Considering that Flame and Stuxnet have been gunning at Iran for a while, it should come as no suprise that there's another cyberweapon lurking in the shadows. This one's been dubbed 'Gauss' and it's harvesting bank account information.
Discovered by researchers at Kasperky Labs, Gauss is yet another cyber-spying weapon built on the Flame platform, and has been stealing the account information of customers at several Lebanon-based banks. It seems that Gauss has been at work since late 2011, and has compromised at least 2,500 computers, more than two thirds of which are in Lebanon.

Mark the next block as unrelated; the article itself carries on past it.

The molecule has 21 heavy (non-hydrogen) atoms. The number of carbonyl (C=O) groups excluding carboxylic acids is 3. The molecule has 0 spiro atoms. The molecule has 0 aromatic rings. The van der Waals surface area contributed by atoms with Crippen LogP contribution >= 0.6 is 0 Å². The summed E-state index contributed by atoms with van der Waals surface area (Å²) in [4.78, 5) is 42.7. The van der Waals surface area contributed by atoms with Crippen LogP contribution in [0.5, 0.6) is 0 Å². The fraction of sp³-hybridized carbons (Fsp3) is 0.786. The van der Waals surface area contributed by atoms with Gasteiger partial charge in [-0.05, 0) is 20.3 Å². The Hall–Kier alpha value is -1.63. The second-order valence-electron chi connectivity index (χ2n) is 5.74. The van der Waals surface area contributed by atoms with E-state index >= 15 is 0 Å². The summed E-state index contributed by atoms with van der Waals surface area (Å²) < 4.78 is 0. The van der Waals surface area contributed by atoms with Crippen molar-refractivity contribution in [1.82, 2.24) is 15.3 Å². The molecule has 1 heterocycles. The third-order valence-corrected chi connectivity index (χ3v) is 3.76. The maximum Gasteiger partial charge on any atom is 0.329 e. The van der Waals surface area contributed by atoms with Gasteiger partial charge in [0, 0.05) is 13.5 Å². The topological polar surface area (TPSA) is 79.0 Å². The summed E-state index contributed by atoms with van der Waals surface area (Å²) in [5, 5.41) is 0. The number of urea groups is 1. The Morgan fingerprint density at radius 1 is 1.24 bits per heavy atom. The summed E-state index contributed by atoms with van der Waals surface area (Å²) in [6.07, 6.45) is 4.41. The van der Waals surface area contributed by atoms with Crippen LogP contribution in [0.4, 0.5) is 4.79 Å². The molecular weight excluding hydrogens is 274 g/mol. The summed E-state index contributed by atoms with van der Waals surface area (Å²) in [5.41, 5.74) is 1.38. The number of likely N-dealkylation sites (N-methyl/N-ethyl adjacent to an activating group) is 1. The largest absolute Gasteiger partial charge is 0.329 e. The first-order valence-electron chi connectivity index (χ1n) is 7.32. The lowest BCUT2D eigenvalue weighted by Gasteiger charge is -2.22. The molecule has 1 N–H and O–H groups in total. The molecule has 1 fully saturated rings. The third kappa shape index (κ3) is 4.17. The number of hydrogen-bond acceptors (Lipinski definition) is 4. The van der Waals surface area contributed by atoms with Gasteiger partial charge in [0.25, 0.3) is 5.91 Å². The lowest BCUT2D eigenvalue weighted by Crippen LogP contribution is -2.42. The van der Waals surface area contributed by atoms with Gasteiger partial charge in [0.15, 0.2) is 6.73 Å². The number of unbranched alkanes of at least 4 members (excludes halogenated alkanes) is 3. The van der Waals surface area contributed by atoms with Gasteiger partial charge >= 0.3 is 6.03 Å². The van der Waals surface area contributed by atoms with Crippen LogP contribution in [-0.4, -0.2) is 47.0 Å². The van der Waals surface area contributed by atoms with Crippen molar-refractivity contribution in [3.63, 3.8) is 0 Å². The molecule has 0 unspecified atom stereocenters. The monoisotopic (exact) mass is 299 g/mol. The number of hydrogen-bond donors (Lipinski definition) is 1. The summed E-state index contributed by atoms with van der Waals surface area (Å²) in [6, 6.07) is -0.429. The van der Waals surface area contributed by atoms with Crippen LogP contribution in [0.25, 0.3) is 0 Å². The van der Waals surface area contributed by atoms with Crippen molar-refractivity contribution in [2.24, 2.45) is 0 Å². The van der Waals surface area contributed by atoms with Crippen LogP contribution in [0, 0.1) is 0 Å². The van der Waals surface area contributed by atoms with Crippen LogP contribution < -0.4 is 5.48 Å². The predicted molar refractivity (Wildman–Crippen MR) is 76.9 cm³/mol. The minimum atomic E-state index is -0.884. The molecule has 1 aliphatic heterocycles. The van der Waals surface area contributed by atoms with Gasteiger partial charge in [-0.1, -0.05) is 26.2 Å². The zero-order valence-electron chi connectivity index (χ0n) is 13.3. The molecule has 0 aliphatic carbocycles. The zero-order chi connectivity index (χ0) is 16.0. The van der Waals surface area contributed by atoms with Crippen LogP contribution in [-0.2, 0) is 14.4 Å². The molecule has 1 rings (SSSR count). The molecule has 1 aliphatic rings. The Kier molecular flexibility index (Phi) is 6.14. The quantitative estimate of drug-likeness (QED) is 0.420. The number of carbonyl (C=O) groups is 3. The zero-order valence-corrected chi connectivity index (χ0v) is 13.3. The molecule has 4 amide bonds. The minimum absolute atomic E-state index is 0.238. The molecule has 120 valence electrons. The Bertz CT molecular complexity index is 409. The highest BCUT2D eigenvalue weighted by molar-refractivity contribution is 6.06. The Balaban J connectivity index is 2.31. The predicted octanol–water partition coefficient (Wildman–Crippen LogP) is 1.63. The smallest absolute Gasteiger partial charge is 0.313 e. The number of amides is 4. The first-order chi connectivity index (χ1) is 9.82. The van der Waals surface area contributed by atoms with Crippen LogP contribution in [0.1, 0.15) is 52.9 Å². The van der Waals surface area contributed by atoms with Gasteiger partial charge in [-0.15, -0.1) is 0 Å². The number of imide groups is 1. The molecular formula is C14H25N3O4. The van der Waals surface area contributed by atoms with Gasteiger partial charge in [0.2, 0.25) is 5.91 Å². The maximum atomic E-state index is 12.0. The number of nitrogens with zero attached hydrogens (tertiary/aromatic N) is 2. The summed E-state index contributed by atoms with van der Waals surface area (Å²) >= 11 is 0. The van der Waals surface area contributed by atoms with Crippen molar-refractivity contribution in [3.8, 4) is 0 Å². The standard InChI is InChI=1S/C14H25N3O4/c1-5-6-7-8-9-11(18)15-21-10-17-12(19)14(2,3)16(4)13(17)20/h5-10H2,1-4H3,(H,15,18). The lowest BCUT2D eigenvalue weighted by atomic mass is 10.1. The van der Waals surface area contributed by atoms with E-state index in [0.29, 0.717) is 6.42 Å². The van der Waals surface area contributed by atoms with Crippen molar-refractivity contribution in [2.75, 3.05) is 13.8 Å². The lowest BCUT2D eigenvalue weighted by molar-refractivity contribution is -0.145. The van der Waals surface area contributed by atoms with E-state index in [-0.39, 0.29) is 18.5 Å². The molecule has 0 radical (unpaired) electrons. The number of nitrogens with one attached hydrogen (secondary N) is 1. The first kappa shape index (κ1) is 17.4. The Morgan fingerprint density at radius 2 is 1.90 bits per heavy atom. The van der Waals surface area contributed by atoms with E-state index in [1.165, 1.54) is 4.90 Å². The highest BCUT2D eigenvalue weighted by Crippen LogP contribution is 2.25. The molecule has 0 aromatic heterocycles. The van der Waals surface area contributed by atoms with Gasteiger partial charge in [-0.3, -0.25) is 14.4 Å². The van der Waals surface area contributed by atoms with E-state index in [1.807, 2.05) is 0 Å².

The presumed goal of the weapon is to put a stranglehold on-or at least keep track of-funds that are likely to be funding the Lebanon-based group Hezbollah, backed by Iran and Syria. With the discovery of yet another sophisticated cyberweapon, it seems pretty clear that the U.S. has its cyber-guns blazing all over the place. Gauss appears to be locked down a little more tightly than the other weaponized viruses turning up in this arsenal. And unlike Stuxnet, it doesn't seem to self-replicate. Still, it's yet another piece of the U.S. cyber-espionage iceberg, and it probably won't be the last one to surface. [Securelist via AllThingsD]